4. This post looks good. Your experience is supporting to what you claim. What is the future of Web? If web dies in the future due to the popularity of device specific apps what is the future of PHP?

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  7. Great Insight Mark. I am currently in the process of learning languages to create web apps. I had taught myself C++ before delving into html and css, now, I am trying to learn Javascript. I plan to learn PHP and MySql afterwards. Your thoughts have been an inspiration. From somebody who is teaching themselves by looking at forums and how to websites, I totally understand what you meant by some programmers putting other languages down. I hope you write more about programming. I would love to read more about your thoughts.

  8. Hi Mark, Thanks for such a nice article, it’s really helpful and gives a clear path to adopt to start learning PHP and its associated tools/technologies with convinced mind.

  9. Each and every language has its own importance but that doesn’t mean that they are not good and the PHP is the only language that is better. Being an open source it do have benefits and even easy to learn but still other languages can’t be ignored.

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    I don’t know who you are but definitely you are going to a famous blogger if you aren’t
    already ;) Cheers!

  12. To the author: thank you for this! This demystified quite a bit for me and I plan to follow the advice you suggested. Given that you posted this about two years ago, I assume you’d still give the same basic advice today?

  13. I have absolutely no argument with PHP being the first language you should learn as a web programmer. I really have to protest putting Python on the list of “showoff” languages, however (especially since it’s on the same list with Brainf***k). Learning Python won’t give you the same intimate knowledge of a program’s function that you would get from say, C, but it’s a terrific beginner’s language, and it really teaches you how to think intuitively about computerized problem-solving. To this day, I frequently use Python to test my ideas when working on a difficult problem in another language.

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  15. Dear Mark:

    Thanks for your post! One question about this post is:
    Do you still hold this point of view that one should best to learn PHP as web dev language right now?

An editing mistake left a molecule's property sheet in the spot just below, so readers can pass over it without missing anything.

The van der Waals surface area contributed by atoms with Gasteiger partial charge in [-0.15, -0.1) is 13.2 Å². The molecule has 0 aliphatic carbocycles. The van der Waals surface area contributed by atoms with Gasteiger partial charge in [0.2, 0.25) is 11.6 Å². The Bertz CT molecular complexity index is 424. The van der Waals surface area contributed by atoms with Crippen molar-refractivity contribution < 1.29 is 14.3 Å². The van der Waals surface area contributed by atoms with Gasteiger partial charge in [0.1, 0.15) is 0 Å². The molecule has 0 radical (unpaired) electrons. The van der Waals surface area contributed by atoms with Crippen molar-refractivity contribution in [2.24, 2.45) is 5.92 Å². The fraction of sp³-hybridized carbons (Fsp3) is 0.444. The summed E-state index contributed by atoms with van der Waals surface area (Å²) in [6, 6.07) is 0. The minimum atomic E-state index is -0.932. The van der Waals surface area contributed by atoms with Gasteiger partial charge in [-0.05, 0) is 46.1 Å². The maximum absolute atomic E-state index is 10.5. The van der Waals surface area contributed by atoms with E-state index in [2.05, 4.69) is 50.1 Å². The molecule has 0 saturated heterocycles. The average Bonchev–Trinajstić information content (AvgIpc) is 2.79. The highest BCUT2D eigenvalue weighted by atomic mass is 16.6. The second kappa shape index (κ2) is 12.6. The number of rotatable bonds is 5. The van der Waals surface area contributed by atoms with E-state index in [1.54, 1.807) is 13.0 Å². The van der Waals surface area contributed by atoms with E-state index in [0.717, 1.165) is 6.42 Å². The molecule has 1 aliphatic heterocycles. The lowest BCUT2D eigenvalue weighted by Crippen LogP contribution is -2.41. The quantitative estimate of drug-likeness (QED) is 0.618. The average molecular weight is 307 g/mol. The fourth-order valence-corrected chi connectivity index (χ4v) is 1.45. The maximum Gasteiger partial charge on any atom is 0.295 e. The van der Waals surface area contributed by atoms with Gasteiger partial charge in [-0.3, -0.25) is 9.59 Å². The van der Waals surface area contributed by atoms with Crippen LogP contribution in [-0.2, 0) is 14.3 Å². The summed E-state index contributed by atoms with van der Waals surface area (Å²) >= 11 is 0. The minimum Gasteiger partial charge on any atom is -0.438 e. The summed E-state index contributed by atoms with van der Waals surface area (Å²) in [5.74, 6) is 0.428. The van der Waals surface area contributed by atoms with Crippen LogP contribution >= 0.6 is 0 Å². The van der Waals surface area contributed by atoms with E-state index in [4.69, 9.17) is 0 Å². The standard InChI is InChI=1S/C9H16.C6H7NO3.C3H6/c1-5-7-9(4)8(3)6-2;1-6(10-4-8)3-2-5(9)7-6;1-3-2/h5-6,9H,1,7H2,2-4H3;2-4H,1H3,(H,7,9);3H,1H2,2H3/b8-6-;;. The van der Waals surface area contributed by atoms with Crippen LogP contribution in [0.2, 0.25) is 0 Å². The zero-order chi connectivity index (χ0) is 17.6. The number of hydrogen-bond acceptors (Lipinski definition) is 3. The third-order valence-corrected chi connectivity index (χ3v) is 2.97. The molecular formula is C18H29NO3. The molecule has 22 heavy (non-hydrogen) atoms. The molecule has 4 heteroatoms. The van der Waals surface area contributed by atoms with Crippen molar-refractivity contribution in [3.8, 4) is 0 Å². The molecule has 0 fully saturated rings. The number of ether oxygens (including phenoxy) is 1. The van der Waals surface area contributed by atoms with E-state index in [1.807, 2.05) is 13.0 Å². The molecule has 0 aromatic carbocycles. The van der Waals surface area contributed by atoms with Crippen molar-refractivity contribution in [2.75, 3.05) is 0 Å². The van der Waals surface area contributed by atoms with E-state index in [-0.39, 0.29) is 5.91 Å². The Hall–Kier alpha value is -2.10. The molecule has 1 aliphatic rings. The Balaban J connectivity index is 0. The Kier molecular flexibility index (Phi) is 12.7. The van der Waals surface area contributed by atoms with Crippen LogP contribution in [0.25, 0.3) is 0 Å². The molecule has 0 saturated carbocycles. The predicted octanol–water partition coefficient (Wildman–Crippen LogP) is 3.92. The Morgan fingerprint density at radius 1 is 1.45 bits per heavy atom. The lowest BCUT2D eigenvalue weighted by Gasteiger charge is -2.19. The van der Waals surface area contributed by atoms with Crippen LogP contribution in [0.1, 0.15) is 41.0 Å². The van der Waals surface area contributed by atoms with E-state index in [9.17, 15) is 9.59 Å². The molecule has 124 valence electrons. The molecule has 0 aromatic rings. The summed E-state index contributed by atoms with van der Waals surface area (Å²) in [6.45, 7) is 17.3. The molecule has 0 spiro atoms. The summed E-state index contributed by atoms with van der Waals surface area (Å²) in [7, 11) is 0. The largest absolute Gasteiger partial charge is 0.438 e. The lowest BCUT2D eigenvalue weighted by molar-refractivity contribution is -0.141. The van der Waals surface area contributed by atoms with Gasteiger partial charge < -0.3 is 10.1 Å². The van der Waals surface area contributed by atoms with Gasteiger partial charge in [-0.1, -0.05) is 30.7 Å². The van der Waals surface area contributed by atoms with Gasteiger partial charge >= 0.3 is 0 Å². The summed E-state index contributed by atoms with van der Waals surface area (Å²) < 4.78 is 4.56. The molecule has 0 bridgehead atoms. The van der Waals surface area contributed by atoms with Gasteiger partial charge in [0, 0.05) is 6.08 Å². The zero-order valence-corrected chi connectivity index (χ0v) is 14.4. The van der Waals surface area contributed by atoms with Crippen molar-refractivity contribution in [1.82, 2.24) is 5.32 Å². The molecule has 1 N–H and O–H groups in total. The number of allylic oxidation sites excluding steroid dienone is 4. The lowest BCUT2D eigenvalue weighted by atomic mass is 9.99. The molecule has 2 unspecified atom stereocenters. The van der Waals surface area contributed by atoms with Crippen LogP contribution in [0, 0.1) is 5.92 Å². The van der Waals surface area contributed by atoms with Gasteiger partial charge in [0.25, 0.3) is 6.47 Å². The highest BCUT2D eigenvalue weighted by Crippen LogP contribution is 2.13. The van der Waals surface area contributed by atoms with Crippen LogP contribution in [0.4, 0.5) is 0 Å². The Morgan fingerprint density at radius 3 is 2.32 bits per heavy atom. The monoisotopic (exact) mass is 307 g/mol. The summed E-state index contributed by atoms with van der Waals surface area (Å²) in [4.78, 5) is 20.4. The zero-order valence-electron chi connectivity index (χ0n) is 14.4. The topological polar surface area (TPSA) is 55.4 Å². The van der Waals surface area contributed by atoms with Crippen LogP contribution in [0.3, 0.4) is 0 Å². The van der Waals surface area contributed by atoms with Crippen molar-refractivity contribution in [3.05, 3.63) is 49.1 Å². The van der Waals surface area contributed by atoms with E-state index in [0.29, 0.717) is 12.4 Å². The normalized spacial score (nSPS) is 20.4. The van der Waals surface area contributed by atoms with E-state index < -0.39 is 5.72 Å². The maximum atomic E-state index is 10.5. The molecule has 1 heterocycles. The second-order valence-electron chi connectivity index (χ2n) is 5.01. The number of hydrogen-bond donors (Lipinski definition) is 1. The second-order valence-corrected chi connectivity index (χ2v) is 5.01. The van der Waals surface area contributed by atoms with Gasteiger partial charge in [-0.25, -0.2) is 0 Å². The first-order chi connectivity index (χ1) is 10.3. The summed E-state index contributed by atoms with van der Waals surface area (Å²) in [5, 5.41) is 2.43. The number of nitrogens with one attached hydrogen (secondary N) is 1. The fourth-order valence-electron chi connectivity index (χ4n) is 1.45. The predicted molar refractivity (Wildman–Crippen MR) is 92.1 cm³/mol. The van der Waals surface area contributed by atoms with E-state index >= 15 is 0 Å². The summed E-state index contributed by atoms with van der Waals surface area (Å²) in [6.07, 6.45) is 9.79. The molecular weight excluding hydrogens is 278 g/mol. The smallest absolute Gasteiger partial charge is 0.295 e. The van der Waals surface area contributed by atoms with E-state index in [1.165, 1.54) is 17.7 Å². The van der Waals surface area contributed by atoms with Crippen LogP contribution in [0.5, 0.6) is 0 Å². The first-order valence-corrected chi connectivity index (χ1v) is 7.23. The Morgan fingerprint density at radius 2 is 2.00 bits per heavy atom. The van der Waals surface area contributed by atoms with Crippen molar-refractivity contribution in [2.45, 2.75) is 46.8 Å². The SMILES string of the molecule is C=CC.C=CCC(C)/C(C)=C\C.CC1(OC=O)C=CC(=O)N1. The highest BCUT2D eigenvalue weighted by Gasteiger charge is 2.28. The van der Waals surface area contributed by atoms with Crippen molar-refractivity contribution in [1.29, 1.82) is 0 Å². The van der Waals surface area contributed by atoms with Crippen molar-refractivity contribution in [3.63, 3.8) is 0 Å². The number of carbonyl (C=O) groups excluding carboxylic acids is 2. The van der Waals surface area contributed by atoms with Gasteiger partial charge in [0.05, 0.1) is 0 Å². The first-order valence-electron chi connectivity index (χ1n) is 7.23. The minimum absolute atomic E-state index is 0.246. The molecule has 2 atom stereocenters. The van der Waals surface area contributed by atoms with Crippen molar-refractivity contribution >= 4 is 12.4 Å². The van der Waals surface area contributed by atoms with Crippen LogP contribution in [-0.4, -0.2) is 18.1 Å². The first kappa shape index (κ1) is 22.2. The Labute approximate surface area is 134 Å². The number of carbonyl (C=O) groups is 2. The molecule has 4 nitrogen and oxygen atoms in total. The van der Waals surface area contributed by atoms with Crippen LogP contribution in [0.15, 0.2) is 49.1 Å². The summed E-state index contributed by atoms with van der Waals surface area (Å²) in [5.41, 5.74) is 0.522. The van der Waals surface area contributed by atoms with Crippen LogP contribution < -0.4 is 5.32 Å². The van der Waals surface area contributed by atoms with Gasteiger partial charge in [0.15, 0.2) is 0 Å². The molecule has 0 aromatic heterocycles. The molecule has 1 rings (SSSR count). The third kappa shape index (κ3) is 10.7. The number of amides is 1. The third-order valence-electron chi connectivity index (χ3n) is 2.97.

I still in Univ, having no idea about real Software world, I just read articles comparing between Python, Javascript(like node.js), RoR, PHP, it really confuse me a lot!



  16. I enjoyed your post. You don’t vacillate in your recommendations.

    With over 10 years of proprietary relational database programming experience I wanted to advance my online store beyond PayPal HTML snippets. I licensed a shopping Perl cart without knowing the language. It impressed me that the code was accessible, could output HTML, and maintained its own database without “talking to” another application.

    Would have preferred to learn PHP but the price was right and the code is what it is. As you say, Perl 5x is mature and robust. In little more than a year, I have totally transformed the shopping cart code — integrating JavaScript and CSS but have barely scratched the surface of Perl. The experts always seem to know a more efficient ways of accomplishing something. I am beginning to focus more on optimization than features.

    One on the biggest challenges is multi-browser/platform compatibility. MSIE9 default security settings interfere with cookies. I have yet to begin testing Windows 8.

    Having said all this, perhaps PHP is a better first-time language to learn. I read that is has many built-in web features that are more difficult to implement in Perl.

  17. Thank you for ending my quest.
    I have been asking the question on Google in different ways “What programming language are web apps written in?”
    You have now given me a start.

  18. Hello sir

    i am manoj yadav acually i am webdesigner my skills html css html5/css javascript jqury wordpress magento but now i want learn php so sir me what should i

  19. Thank you so much…to providing this important information….
    I know the HTML, CSS and javascript..
    but their is a confusion in my mind about the .net and php. now i will totally consecrate on SQL and PHP..

  20. thanks sir, I need to learn even just basic programming language and I don’t have any idea where to start or what to learn that I can really use.. this is a very huge help to me., thanks..

  21. please am a beginner to these languages,can i master them in 7 months.please can u tell me how to build php webpage on my computer.

  22. This all depend in which city you live, In a metropolitan area you better go with Java, C#, or C++. Your salary will be close to double of what you will make working as a PHP developer.

  23. Great to learn PHP, but::

    PHP jobs pay less than Java, Ryby, and C# jobs.

    There are more PHP programmers than any other languages looking for jobs.

    Many PHP projects are made wrong because most of the PHP programmers are starters or students.

  24. I am so relieved by this article. Thanks so much mark for this, i really appreciate. Guess i’m gonna fasten my seat belts and start digging into the languages.. Cheers (y)